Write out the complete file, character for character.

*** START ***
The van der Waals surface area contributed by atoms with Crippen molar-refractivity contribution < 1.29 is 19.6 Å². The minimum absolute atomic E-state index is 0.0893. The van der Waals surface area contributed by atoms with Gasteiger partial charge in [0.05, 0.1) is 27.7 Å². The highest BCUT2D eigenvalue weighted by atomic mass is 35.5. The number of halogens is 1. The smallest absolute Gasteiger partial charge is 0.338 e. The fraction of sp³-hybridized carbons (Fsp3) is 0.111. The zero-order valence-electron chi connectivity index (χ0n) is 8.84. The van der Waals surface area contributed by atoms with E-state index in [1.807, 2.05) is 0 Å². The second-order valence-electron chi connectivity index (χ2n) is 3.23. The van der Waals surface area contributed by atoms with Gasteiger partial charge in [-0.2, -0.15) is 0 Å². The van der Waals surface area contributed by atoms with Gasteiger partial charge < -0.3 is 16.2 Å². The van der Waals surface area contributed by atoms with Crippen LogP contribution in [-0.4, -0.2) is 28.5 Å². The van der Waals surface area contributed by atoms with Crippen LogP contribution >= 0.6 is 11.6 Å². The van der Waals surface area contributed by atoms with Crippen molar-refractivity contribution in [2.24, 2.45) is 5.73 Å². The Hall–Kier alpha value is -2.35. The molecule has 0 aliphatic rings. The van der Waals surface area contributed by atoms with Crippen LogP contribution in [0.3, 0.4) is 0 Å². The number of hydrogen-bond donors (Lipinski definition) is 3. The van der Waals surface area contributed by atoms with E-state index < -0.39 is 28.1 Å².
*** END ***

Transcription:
The van der Waals surface area contributed by atoms with Crippen molar-refractivity contribution < 1.29 is 19.6 Å². The minimum absolute atomic E-state index is 0.0893. The van der Waals surface area contributed by atoms with Gasteiger partial charge in [0.05, 0.1) is 27.7 Å². The highest BCUT2D eigenvalue weighted by atomic mass is 35.5. The number of halogens is 1. The smallest absolute Gasteiger partial charge is 0.338 e. The fraction of sp³-hybridized carbons (Fsp3) is 0.111. The zero-order valence-electron chi connectivity index (χ0n) is 8.84. The van der Waals surface area contributed by atoms with E-state index in [1.807, 2.05) is 0 Å². The second-order valence-electron chi connectivity index (χ2n) is 3.23. The van der Waals surface area contributed by atoms with Gasteiger partial charge in [-0.2, -0.15) is 0 Å². The van der Waals surface area contributed by atoms with Gasteiger partial charge < -0.3 is 16.2 Å². The van der Waals surface area contributed by atoms with Crippen LogP contribution in [-0.4, -0.2) is 28.5 Å². The van der Waals surface area contributed by atoms with Crippen LogP contribution >= 0.6 is 11.6 Å². The van der Waals surface area contributed by atoms with Crippen molar-refractivity contribution in [2.24, 2.45) is 5.73 Å². The Hall–Kier alpha value is -2.35. The molecule has 0 aliphatic rings. The van der Waals surface area contributed by atoms with Crippen LogP contribution in [0.3, 0.4) is 0 Å². The number of hydrogen-bond donors (Lipinski definition) is 3. The van der Waals surface area contributed by atoms with E-state index < -0.39 is 28.1 Å².